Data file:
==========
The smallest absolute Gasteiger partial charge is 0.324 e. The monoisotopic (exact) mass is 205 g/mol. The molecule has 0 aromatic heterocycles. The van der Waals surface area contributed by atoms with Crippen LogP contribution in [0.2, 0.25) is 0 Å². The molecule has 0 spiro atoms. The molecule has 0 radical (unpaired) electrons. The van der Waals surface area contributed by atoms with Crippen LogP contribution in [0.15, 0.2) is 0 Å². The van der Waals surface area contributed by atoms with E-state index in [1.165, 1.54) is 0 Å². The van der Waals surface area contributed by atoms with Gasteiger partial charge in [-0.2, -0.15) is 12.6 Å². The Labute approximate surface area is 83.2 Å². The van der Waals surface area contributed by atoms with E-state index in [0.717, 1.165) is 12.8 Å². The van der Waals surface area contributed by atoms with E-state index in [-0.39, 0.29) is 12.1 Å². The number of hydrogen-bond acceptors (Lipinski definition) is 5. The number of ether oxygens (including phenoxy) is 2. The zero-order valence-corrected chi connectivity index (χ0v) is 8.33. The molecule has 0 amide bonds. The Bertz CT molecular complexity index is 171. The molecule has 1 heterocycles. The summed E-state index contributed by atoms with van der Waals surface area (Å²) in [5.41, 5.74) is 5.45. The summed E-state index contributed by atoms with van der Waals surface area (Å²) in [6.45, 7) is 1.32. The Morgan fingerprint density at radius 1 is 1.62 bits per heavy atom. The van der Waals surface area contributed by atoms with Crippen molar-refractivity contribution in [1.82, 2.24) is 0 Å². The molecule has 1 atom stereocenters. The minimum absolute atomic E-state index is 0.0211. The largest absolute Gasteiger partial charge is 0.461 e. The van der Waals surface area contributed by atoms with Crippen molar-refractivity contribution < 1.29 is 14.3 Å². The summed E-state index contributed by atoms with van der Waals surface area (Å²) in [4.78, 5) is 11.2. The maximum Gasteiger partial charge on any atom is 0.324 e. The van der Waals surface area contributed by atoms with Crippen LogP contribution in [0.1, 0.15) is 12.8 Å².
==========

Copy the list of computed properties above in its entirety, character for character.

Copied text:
The smallest absolute Gasteiger partial charge is 0.324 e. The monoisotopic (exact) mass is 205 g/mol. The molecule has 0 aromatic heterocycles. The van der Waals surface area contributed by atoms with Crippen LogP contribution in [0.2, 0.25) is 0 Å². The molecule has 0 spiro atoms. The molecule has 0 radical (unpaired) electrons. The van der Waals surface area contributed by atoms with Crippen LogP contribution in [0.15, 0.2) is 0 Å². The van der Waals surface area contributed by atoms with E-state index in [1.165, 1.54) is 0 Å². The van der Waals surface area contributed by atoms with Gasteiger partial charge in [-0.2, -0.15) is 12.6 Å². The Labute approximate surface area is 83.2 Å². The van der Waals surface area contributed by atoms with E-state index in [0.717, 1.165) is 12.8 Å². The van der Waals surface area contributed by atoms with E-state index in [-0.39, 0.29) is 12.1 Å². The number of hydrogen-bond acceptors (Lipinski definition) is 5. The number of ether oxygens (including phenoxy) is 2. The zero-order valence-corrected chi connectivity index (χ0v) is 8.33. The molecule has 0 amide bonds. The Bertz CT molecular complexity index is 171. The molecule has 1 heterocycles. The summed E-state index contributed by atoms with van der Waals surface area (Å²) in [5.41, 5.74) is 5.45. The summed E-state index contributed by atoms with van der Waals surface area (Å²) in [6.45, 7) is 1.32. The Morgan fingerprint density at radius 1 is 1.62 bits per heavy atom. The van der Waals surface area contributed by atoms with Crippen molar-refractivity contribution in [1.82, 2.24) is 0 Å². The molecule has 1 atom stereocenters. The minimum absolute atomic E-state index is 0.0211. The largest absolute Gasteiger partial charge is 0.461 e. The van der Waals surface area contributed by atoms with Crippen molar-refractivity contribution < 1.29 is 14.3 Å². The summed E-state index contributed by atoms with van der Waals surface area (Å²) in [4.78, 5) is 11.2. The maximum Gasteiger partial charge on any atom is 0.324 e. The van der Waals surface area contributed by atoms with Crippen LogP contribution in [0.1, 0.15) is 12.8 Å².